Is Kratom bad for you; bad for your health ? Are Cream Cakes bad for you? Is alcohol bad for you? The answer is yes if you over indulge in anything its bad for you. One must remember that a little of what we enjoy in life is actually good for you ! - I guess were trying to say that moderation is the key to happiness and health.
Studies have shown a very small number of health related problems, primarily in Thailand. Rare reports of addiction document users experiencing darker pigmentation of the face, weight loss, and have physical withdrawal symptoms if they quit abruptly. Withdrawal symptoms include runny nose, muscle aches, diarrhea, crying, irritability and muscle jerking.
Kratom can be habit forming (addictive) from heavy regular use. Just like many drugs, tobacco, painkillers, coffee, alcohol the addiction can become hard to kick if used everyday. The occasional kratom user is very unlikely to become dependent and health risks are rare. At worst some users experience constipation, minor stomach cramps or increased urination.
Apart from addiction, side effects from long term use can include weight loss, insomnia, and a darkening of the skin (mainly the cheeks), giving an hepatic face appearance. Among addicts, 30% report limited sexual desire and the need to use a combination of kratom and alcohol to become sexually stimulated. One study found 5 people who had psychotic conditions which may or may not have been revealed by very heavy kratom use. As discussed earlier, addiction seems to be a possibility if high doses are used.
Combining drugs is usually a bad idea. It is recommended that you do not combine kratom with yohimbine, cocaine, amphetamine-like drugs, or large doses of caffeine, because of the possibility of over-stimulation or increased blood pressure. We recommend that kratom not be combined with large amounts of alcohol, with benzodiazepines, opiates, or any other drugs that depress the nervous system. This is because of the possibility that such combinations might cause over-sedation or even possible respiratory depression (not breathing),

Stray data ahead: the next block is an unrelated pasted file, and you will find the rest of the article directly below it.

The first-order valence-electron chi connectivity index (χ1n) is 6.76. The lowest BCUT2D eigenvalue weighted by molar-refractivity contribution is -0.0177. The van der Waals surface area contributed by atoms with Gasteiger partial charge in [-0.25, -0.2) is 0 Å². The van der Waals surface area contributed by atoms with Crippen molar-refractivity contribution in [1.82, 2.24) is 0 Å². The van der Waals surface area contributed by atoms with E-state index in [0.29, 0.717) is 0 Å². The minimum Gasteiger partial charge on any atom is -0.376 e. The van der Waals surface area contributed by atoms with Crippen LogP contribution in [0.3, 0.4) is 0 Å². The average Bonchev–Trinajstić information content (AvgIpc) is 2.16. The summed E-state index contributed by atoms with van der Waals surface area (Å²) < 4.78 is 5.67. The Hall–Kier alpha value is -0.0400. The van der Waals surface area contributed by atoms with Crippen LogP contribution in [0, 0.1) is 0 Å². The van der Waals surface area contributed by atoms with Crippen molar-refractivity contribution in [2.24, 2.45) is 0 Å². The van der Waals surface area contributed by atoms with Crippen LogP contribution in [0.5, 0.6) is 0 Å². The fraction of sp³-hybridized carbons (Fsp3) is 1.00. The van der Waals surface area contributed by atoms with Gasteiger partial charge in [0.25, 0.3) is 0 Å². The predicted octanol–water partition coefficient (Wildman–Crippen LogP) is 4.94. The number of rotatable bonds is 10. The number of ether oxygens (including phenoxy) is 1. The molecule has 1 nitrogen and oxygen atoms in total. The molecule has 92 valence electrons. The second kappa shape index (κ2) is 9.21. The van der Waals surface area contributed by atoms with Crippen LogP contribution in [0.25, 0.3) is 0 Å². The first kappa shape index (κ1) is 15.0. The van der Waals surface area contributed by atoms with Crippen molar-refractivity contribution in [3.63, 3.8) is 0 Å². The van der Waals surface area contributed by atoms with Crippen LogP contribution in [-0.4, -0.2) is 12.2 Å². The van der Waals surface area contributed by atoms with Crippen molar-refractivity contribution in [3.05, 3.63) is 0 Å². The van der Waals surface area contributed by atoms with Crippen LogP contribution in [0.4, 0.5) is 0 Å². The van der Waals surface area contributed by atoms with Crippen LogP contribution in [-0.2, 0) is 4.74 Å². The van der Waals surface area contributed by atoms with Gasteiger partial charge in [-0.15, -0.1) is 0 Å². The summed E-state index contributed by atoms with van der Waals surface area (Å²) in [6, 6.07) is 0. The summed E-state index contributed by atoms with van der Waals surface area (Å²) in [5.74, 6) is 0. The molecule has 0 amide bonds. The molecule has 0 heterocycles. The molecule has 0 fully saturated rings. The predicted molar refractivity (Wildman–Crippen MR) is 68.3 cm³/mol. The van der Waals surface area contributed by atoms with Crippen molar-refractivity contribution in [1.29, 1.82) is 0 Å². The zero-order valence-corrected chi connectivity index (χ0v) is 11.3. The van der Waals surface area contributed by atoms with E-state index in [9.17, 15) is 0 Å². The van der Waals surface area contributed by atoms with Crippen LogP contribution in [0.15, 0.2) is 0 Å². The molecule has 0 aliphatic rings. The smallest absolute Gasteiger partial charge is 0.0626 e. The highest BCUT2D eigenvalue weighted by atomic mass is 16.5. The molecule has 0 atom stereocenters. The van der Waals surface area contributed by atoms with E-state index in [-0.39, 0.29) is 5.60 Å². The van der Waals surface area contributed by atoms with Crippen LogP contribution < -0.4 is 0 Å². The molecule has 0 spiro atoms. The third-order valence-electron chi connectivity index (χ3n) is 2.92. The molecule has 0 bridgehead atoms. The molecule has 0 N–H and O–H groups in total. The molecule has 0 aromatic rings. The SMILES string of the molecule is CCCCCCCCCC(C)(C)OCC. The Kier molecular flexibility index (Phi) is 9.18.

It is also recommended that you do not use kratom in combination with MAO inhibitors, such as Syrian Rue (Peganum harmala), Banisteriopsis caapi, Passionflower (Passiflora incarnata) and certain anti-depressants. Serious, even fatal, reactions can occur if MAO inhibitor drugs are combined with monoamine drugs. The combination of MAO inhibitor drugs with kratom, which contains monoamine alkaloids, has not been studied.
Do not use if pregnant or lactating; do not combine with other drugs or alcohol. Do not use when driving or operating machinery. Basically, please be sensible with kratom effects.
A very important factor regarding Kratom is that it can actually cure addiction.
Inspired by traditional use, H. Ridley reported In 1897 that the leaves of Mitragyna speciosa were a cure for opium addiction. In more recent times, mitragynine has been used in New Zealand for methadone addiction detox. Kratom was smoked whenever the patient experienced withdrawal symptoms, over a 6 week treatment period. Patients reported a visualization effect taking place at night in the form of vivid hypnagogic dreams. While working on plans for ibogaine experiments in the USA, Cures Not Wars activist Dana Beal suggested that mitragynine could be used as an active placebo for comparison in the study. Acting Deputy Director of the NIDA Charles Grudzinskas rejected the proposal, however, saying that even less was known about mitragynine than ibogaine.
Although chemically similar, ibogaine and mitragynine work by different pathways, and have different applications in treatment of narcotic addiction. While ibogaine is intended as a one time treatment to cure addiction, mitragynine used to gradual wean the user off narcotics. The fact that mitragynine's mu crossover is increased by the presence of opiate drugs may be exploitable in the treatment of narcotics addiction, because it directs binding to where it is needed, automatically regulating the attachment ratio and modulating it towards the delta receptors over a short time. Within a few days, the addict would stop use of the narcotic they are addicted to, and the cravings and withdrawal will be moderated by the binding of mitragynine to the delta receptors. Mitragynine could also perhaps be used as a maintenance drug for addicts not wishing to quit but trying to moderate an out of hand addiction.
In 1999, Pennapa Sapcharoen, director of the National Institute of Thai Traditional Medicine in Bangkok said that kratom could be prescribed both to opiate addicts and to patients suffering from depression, but stressed that further research is needed. Chulalongkorn University chemists have isolated mitragynine which researchers can obtain for study.